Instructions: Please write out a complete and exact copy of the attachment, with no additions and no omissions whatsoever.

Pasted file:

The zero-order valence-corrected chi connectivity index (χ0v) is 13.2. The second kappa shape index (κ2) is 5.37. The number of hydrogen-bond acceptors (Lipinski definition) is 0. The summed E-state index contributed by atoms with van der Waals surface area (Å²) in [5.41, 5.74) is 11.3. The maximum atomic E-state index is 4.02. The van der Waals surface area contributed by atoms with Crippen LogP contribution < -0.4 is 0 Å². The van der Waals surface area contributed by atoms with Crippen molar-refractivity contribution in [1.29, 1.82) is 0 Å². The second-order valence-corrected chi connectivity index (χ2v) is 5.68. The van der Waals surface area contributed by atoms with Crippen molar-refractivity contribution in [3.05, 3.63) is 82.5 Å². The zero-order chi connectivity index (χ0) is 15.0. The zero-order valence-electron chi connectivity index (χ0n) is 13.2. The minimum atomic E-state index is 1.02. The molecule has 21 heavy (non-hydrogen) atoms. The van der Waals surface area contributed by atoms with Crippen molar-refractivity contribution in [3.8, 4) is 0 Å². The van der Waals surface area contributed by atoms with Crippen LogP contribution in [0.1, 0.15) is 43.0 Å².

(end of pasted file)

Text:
The zero-order valence-corrected chi connectivity index (χ0v) is 13.2. The second kappa shape index (κ2) is 5.37. The number of hydrogen-bond acceptors (Lipinski definition) is 0. The summed E-state index contributed by atoms with van der Waals surface area (Å²) in [5.41, 5.74) is 11.3. The maximum atomic E-state index is 4.02. The van der Waals surface area contributed by atoms with Crippen LogP contribution < -0.4 is 0 Å². The van der Waals surface area contributed by atoms with Crippen molar-refractivity contribution in [1.29, 1.82) is 0 Å². The second-order valence-corrected chi connectivity index (χ2v) is 5.68. The van der Waals surface area contributed by atoms with Crippen molar-refractivity contribution in [3.05, 3.63) is 82.5 Å². The zero-order chi connectivity index (χ0) is 15.0. The zero-order valence-electron chi connectivity index (χ0n) is 13.2. The minimum atomic E-state index is 1.02. The molecule has 21 heavy (non-hydrogen) atoms. The van der Waals surface area contributed by atoms with Crippen molar-refractivity contribution in [3.8, 4) is 0 Å². The van der Waals surface area contributed by atoms with Crippen LogP contribution in [0.1, 0.15) is 43.0 Å².